Can NYC Successfully Convert Hotels and Offices to Affordable Housing?

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While he was campaigning last year, Mayor Eric Adams promised that he would produce 25,000 units of supportive and affordable housing by converting shuttered hotels. But the question of how, exactly, the city and state can allow and encourage the conversion of offices and hotels to apartments has not been effectively answered yet.

Despite his ambitious promise, even Adams hasn’t furnished concrete details on how to produce 25,000 new apartments from hotels.  And there are multiple layers of complex policy that officials need to unpack, across various city and state agencies. Does the city need a new tax incentive program to encourage these projects? What kind of zoning changes need to be made? How should the state legislature change the multiple dwelling law to encourage commercial conversions? How much money should the city set aside to encourage affordable housing in hotels and office buildings?

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The mayor’s office didn’t furnish specifics on Adams’ plan, but did say that “safe, affordable housing is a top priority for this administration, and we will use every tool in our toolbox to create and preserve the housing New Yorkers need.”

Amid these questions, many hoteliers have begun to consider whether converting their buildings to apartments is possible or financially feasible. On the Upper West Side, Emmut Properties in December 2021 purchased the shuttered Excelsior Hotel at 45 West 81st Street for $80 million. Emmut didn’t return a request for comment on the sale, but the company “specializes in converting buildings to pricey residential rentals,” according to the New York Post, which first reported on the transaction. 

“We’ve seen in the last three or four months a pickup of that activity,” said Kenneth Colao, who runs contracting firm CNY Group. “There are a host of reasons that some hoteliers are looking at their portfolios and looking to get rid of less desirable properties.”

He added that any owner considering a conversion should look at how much work would be necessary to make the building conform to the city’s residential building codes.

“One of the main things that is important is the amount of reconstruction or teardown,” said Colao, his firm’s founding principal and president, referring to “any reorientation or changes to the core, stairwells and so forth.” He added, “That’s when it gets to be much more expensive and affects the feasibility.” 

And, if the hotel is built larger than the current zoning allows, owners have to do some tricky zoning work and re-massing of the building in order to make it work as a conversion.

“A lot of older properties may be located in zones where the property is overbuilt, where any conversion may trigger that deeper analysis of the zoning,” Colao said. Developers can “take that [building] and turn it into an L. Demolish a quadrant of that building and either take that unused [floor area ratio] and put it on top, or use it to fill out the lower floors. You may have your core at the intersection of the L and your rooms on both sides.”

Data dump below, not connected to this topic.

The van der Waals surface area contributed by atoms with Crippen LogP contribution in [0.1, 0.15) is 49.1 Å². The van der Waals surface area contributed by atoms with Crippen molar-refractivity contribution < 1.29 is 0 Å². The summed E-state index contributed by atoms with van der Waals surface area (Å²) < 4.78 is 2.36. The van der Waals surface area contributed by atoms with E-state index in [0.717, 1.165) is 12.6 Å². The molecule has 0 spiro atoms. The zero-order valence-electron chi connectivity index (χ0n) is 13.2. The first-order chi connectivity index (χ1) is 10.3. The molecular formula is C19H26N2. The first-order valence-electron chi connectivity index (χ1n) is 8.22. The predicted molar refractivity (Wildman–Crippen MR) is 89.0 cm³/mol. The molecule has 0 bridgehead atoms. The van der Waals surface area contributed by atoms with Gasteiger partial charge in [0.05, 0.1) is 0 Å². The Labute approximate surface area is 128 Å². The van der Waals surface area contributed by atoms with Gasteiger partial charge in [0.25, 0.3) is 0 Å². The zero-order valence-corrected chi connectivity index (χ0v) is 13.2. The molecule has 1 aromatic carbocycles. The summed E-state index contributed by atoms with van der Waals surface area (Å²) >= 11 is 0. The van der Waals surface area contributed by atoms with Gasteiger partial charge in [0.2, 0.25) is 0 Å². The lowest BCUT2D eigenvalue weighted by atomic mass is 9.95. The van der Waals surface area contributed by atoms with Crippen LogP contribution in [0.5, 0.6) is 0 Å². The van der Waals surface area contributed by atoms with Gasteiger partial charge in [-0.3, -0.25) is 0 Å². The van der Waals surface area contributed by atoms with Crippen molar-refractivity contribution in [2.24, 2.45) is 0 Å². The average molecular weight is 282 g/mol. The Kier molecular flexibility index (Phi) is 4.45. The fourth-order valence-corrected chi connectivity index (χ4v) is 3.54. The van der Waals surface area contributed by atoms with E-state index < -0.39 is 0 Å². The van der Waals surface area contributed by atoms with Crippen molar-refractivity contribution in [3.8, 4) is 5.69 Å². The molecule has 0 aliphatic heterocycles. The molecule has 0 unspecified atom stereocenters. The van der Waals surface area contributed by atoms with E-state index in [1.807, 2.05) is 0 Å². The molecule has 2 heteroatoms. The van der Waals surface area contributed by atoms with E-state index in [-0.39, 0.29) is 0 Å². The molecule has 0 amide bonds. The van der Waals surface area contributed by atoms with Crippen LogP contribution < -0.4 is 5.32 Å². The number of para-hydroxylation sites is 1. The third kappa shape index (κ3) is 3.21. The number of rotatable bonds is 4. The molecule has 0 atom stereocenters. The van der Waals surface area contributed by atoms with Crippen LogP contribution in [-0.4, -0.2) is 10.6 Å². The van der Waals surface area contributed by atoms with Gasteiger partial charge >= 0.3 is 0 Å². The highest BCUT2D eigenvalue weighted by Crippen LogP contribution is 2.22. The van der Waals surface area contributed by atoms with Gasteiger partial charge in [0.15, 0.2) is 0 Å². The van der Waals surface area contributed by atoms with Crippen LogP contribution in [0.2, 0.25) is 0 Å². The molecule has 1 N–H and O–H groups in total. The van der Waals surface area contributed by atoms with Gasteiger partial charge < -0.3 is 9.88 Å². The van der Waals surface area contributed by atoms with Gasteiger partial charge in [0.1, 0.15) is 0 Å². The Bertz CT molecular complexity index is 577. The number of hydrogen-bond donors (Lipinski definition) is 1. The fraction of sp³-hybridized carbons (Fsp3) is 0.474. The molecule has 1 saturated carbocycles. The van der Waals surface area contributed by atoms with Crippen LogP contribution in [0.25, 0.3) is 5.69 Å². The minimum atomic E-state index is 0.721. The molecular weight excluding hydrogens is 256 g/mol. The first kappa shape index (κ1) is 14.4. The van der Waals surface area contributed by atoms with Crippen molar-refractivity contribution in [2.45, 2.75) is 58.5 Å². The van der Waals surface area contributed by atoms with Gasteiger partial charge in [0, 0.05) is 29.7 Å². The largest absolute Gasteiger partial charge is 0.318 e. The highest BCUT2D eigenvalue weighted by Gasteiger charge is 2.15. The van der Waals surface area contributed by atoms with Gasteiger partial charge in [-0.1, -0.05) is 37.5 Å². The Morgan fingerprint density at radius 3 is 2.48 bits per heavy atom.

Another typical playbook for hotel-to-residential conversions involves combining every two hotel rooms into one apartment. “One set of bathroom risers can be used for a kitchen and the other set can be used as the bathroom,” Colao explained. “If a property is 30 or 40 years old, you’d really want to replace all the MEP risers in the building and start fresh.”

However, he noted that hotel conversions to affordable housing are “not feasible” without either government subsidies or a property tax break. The city could also incentivize conversions by offering hotel owners zoning bonuses in exchange for adding apartments, he said. And on a more basic level, the city could streamline the lengthy approval process with the Department of Buildings for these kinds of projects. 

“Things are just so bogged down in terms of the uncertainty involved in the time it takes to construct and develop a project,” Colao said. “It dissuades capital from going into certain areas.” 

New York Gov. Kathy Hochul seems to be thinking along the same lines. A new draft of the 2023 state executive budget allows any hotel in the five boroughs to be converted to apartments, if they are willing to be subject to rent stabilization. The owner doesn’t have to get a new certificate of occupancy to convert the hotel, but it must enter into a regulatory agreement with the state housing agency by December 2027. The hotel must also be located in a zoning district that allows residential uses, or be within 800 feet of a residential district. Residential conversions in industrial business zones would remain forbidden.